The Loh Down On Science

Olivarius Twist

Whale ears on a cricket's legs?

This is Sandra Tsing Loh with the Loh Down on Science.

Meet the weta, a cricketlike insect.

They're cricketlike in that wetas' ears are on their front legs! It's true! This enables wide separation of the ears, like stereo speakers. Handy for pinpointing other weta's delicate chirps, or for avoiding predators!

But even weirder? Normally, ears with such sensitive hearing have taut, thin eardrums. But weta eardrums are thick and wrinkly! That should mean lousy hearing. What gives?

Biologist Kate Lomas, of the University of Auckland, dissected some weta ears. Inside, she discovered a tiny, fluid-secreting organ, never before noticed. The organ fills the ear cavity with fluid, making it taut and resonant, transmitting sound clearly.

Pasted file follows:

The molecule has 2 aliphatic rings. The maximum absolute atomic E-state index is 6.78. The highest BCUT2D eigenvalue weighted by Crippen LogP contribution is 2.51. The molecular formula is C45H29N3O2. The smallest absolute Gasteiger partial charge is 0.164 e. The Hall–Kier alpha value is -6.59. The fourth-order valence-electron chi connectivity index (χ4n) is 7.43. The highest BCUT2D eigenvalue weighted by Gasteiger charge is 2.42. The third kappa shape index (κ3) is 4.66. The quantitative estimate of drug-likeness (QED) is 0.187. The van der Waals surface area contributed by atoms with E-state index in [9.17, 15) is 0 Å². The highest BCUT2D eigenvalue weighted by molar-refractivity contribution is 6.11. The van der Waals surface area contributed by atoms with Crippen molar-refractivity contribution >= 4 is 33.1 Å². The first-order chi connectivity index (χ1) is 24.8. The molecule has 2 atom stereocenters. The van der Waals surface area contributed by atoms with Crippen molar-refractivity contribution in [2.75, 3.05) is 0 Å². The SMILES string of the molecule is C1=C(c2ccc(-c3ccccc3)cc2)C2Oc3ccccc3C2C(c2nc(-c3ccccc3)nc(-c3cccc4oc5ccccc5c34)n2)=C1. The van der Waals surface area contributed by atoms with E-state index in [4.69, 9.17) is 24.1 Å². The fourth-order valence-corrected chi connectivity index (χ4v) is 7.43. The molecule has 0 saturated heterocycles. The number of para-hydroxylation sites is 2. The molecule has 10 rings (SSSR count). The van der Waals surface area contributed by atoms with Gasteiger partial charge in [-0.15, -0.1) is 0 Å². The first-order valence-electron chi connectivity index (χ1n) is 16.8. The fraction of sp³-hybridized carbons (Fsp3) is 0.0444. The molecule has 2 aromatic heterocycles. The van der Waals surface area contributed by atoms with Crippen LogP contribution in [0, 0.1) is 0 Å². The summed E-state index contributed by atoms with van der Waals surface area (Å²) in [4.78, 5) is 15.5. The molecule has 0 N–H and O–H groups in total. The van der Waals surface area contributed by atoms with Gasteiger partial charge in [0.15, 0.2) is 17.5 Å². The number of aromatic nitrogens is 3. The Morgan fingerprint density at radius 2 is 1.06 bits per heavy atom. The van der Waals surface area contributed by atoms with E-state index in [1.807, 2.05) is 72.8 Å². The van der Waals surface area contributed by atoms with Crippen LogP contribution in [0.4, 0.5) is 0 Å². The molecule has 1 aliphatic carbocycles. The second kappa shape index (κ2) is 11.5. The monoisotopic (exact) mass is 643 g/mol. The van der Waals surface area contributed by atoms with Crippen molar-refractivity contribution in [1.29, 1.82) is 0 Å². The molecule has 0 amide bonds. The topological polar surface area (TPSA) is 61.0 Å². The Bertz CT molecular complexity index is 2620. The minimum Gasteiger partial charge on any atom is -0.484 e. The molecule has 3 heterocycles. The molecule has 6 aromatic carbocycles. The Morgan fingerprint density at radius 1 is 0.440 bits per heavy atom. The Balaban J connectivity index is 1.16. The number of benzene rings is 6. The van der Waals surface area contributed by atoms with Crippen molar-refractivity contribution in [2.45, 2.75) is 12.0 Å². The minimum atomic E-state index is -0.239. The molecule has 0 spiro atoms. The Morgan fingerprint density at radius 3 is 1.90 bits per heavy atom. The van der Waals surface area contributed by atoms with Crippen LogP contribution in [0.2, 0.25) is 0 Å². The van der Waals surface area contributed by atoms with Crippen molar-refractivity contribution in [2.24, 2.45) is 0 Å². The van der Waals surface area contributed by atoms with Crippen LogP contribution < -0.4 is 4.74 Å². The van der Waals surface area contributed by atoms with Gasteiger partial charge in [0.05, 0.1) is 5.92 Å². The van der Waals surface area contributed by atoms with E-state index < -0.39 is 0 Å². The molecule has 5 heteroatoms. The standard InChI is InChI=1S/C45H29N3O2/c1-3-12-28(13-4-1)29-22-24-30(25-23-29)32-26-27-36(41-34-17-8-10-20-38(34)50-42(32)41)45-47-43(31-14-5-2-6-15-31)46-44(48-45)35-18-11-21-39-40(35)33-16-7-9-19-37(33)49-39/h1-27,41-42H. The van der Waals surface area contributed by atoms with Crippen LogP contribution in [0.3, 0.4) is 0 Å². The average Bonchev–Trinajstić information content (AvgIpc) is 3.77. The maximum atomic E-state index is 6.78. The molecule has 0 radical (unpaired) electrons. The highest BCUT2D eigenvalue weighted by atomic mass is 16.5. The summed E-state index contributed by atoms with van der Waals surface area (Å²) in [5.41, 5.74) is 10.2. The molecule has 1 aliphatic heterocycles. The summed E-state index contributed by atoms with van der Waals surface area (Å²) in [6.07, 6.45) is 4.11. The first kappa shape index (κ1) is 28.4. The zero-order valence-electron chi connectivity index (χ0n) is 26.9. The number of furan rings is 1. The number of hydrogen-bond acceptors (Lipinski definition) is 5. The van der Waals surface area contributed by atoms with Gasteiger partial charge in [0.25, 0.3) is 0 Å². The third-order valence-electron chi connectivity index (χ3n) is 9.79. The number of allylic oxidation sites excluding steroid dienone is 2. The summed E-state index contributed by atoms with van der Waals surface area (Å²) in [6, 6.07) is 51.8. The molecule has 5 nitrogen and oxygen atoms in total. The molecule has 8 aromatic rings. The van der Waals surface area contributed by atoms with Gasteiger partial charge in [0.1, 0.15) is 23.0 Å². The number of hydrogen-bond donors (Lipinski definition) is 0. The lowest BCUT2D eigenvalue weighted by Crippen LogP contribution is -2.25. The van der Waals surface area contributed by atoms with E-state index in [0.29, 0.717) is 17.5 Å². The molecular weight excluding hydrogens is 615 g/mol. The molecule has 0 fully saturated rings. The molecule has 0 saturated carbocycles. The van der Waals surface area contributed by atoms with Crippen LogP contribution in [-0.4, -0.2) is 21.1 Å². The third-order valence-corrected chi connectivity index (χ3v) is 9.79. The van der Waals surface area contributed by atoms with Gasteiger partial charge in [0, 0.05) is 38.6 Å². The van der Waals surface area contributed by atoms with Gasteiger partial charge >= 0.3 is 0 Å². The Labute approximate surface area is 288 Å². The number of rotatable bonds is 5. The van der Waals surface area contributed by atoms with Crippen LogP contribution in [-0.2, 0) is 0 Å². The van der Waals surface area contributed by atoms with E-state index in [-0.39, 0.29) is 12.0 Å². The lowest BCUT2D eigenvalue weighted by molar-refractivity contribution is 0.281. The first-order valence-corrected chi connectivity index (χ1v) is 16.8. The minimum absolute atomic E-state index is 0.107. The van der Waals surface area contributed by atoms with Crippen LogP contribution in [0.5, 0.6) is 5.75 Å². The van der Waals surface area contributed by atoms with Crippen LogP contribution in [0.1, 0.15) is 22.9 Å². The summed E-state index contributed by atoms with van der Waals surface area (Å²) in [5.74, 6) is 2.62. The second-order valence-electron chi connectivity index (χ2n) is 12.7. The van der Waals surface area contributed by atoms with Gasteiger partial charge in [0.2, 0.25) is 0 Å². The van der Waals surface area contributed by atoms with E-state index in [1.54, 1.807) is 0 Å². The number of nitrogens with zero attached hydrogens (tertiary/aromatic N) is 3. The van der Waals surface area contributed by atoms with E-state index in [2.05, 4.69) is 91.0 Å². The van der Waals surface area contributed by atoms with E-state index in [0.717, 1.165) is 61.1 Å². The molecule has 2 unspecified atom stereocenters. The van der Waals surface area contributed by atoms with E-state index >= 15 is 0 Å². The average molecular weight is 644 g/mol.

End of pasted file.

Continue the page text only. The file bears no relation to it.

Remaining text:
What’s more, the fluid isn’t the insect equivalent of blood. Instead, it’s a lipid--a fat! The only other creatures with lipid ears? Whales!

And, as the special ear-organ's discoverer, Lomas got to name it. She chose "olivarius," for her son, Ollie.

Awwwwww … much cuter than Liquid-Fat Ears, which is what we would have called them!

The Loh Down on Science is produced by LDOS Media Lab, with 89.3 KPCC Pasadena, California. And made possible by the generous support of the Gordon and Betty Moore Foundation.

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